WHERE IS THE MAT-SU VALLEY?
The Mat-Su Valley is located in southcentral Alaska approximately an hour's drive north of Anchorage on the Glenn Highway and south of Denali National Park and Preserve.
WHAT DOES MAT-SU MEAN?
Mat-Su is an abbreviation for Matanuska and Susitna. Both are names of rivers in the area. "Matanuska" seems to be derived from Russian and was a term formerly used to refer to the Ahtna (Athabaskan) Indians of the Copper River region. "Susitna" is an Athabaskan word that is loosely translated to mean Sand Island River.
WHAT IS THE AVERAGE SUMMER AND WINTER TEMPERATURE?
Average summer temperatures range in the mid to high 60s and the winters usually range in the mid 20s.
WHAT TYPE OF CLOTHING SHOULD I PACK?
Layers, layers, layers! Even though summer temperatures can soar in the 70s and 80s, dressing in layers that are easy to put on or take off is essential for dressing in Alaska.
WHERE CAN I PURCHASE A FISHING LICENSE?
You can purchase a fishing license at most grocer stores or retail shops throughout the state, but if you prefer to do so before arriving, log on to the Department of Alaska Fish and Game website and register online.
HOW DO I GET TO THE MAT-SU VALLEY?
Many visitors fly to Anchorage, rent a car and drive to the Mat-Su Valley. Visitors can also arrange for special shuttle pick-up and rent a car in the Mat-Su - primarily in Wasilla. The Alaska Railroad is another option with a stop in Talkeetna. For those with more time, The Alaska Marine Highway System (state ferry) is a great way to see Alaska's coastal communities as well as Alaska's interior. Take your vehicle with you on the ferry and drive the Alaska Highway to reach the Mat-Su Valley.
WHAT IS THE POPULATION OF THE AREA?
The population of the entire Mat-Su Borough (encompassing 23,000 square miles) is roughly 100,000.
IS HATCHER PASS ROAD OKAY TO DRIVE?
Hatcher Pass Road from Mile 1 to the Independence Mine Visitor Center is paved and easy to drive. The remainder of the road over to Willow has not been paved and is open to the public usually from the first week of July until early to mid-September when there is snowfall.
WHAT IS THE CONDITION OF THE DENALI HIGHWAY?
The Denali Highway is an unpaved highway with varying driving conditions. For the most up-to-date report on this and other highways in the state, call 511 or visit on the Web at 511.alaska.gov.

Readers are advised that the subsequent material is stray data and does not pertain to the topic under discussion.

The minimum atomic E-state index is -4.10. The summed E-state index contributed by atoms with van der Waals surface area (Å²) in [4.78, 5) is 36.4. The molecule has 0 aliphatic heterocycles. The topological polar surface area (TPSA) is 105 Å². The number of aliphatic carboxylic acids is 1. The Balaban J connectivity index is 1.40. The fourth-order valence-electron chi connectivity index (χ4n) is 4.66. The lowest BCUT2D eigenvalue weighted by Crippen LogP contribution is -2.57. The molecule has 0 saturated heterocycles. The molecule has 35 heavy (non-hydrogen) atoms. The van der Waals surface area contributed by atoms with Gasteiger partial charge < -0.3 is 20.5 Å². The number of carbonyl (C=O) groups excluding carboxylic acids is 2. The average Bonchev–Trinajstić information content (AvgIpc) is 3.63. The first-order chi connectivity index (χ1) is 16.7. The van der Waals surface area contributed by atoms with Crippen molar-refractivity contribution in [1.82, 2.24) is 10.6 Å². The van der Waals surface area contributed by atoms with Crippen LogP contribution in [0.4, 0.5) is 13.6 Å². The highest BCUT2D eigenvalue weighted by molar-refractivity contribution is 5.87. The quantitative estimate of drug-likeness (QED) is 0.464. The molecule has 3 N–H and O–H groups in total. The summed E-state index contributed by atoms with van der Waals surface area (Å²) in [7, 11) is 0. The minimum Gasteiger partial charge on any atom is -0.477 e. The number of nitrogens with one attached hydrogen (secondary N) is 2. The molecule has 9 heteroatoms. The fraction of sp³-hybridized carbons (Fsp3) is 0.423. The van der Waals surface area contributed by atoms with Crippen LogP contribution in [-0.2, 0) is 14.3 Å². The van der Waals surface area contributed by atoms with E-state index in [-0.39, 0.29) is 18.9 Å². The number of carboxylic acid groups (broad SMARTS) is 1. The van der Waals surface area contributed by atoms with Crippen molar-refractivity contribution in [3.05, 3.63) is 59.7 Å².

I CAN SEE THE MATANUSKA GLACIER FROM THE ROAD - CAN I GET CLOSER TO IT?
Absolutely! Access to the face of the glacier is at Mile 102 Glenn Highway through a private road operated by Glacier Park. There is an entrance fee based on the number of passengers.
WHEN IS THE BEST TIME TO SEE THE NORTHERN LIGHTS?
In general the northern lights or also known as the Aurora Borealis can be seen during clear, dark evenings typically from September through April. For more information about this natural phenomenon and to view an aurora activity forecast, visit the University of Alaska-Fairbanks Geophysical Institute website.
I NOTICE A LOT OF THE ATTRACTIONS AND TOURS ARE CLOSED BY SEPTEMBER 15. WHAT IS THERE TO SEE AND DO AFTER THAT TIME?
Although it is true that many vendors are closed after September 15, there are still plenty to see and do. For example, flightseeing, touring on ATV, hiking, visiting local museums are available after the summer season. Once the snow flies, winter activities in the Mat-Su abound. Take a dog sled ride, snowmobile, ski, snowshoe, ice fish, flightsee.
WHAT OPTIONS ARE THERE FOR TAKING A TRIP ON THE RAILROAD TO THE MAT-SU?
During both summer and winter months the Alaska Railroad has scheduled stops in both Talkeetna and Wasilla. There is flag stop service during the winter months along the main route from Fairbanks to Anchorage and limited flag stop service between Hurricane and Talkeetna during the summer months. For more information of times and flag stop procedures, contact the Alaska Railroad Corporation.
WHAT ARE THE DATES OF YOUR MAIN EVENTS?
Visit our Events section of the website to view dates of major events in the Mat-Su.
I WANT TO SEE THE FAMOUS GIANT CABBAGES - WHERE CAN I GO TO SEE THEM?
The best place to see Alaska's famous giant cabbages is at the Alaska State Fair's Giant Cabbage Weigh-Off Competition. Winners of this competition have easily weighed in excess of 90 pounds! If you're visiting the Mat-Su and can't make it to the competition, visit the gardens of the Palmer Visitor Center. Although these cabbages won't be at their peak weight, you can admire their large green leaves as well as other vegetables and flowers that grow in the Valley on display there. The Alaska State Fair also has amazing gardens open to the public during non-event days.
I WANT TO GET MARRIED IN ALASKA. CAN YOU RECOMMEND SOME UNIQUE PLACES?
Have you ever considered getting married on a glacier? The Matanuska Glacier and the Knik Glacier are accessible and make a unique setting. Hatcher Pass or on one of the beautiful lakes makes a spectacular backdrop, too. How about on Mt. McKinley? Contact us for a Meeting Planner Guide to get you started on this exciting and important event.
WE WANT TO SPEND A FEW DAYS IN THE MAT-SU. CAN YOU RECOMMEND LODGING OPTIONS?
See our Lodging section for a listing of accommodations that can be sorted by category and region. You can find just about any type of lodging from small bed and breakfasts to large hotels and wilderness lodges.
WHEN IS THE BEST TIME TO VISIT ALASKA?
It depends on what you want to see and do. Approximately 80 percent of visitors to Alaska come during the summer months of June, July and August. Although many first time visitors to Alaska imagine the state to be frozen and dark most of the year, this is simply not true. Winter time temperatures vary depending on which region of Alaska you visit. In southcentral Alaska the average winter temperature hovers in the mid 20-30s. There are several exciting winter events that happen throughout the state as well.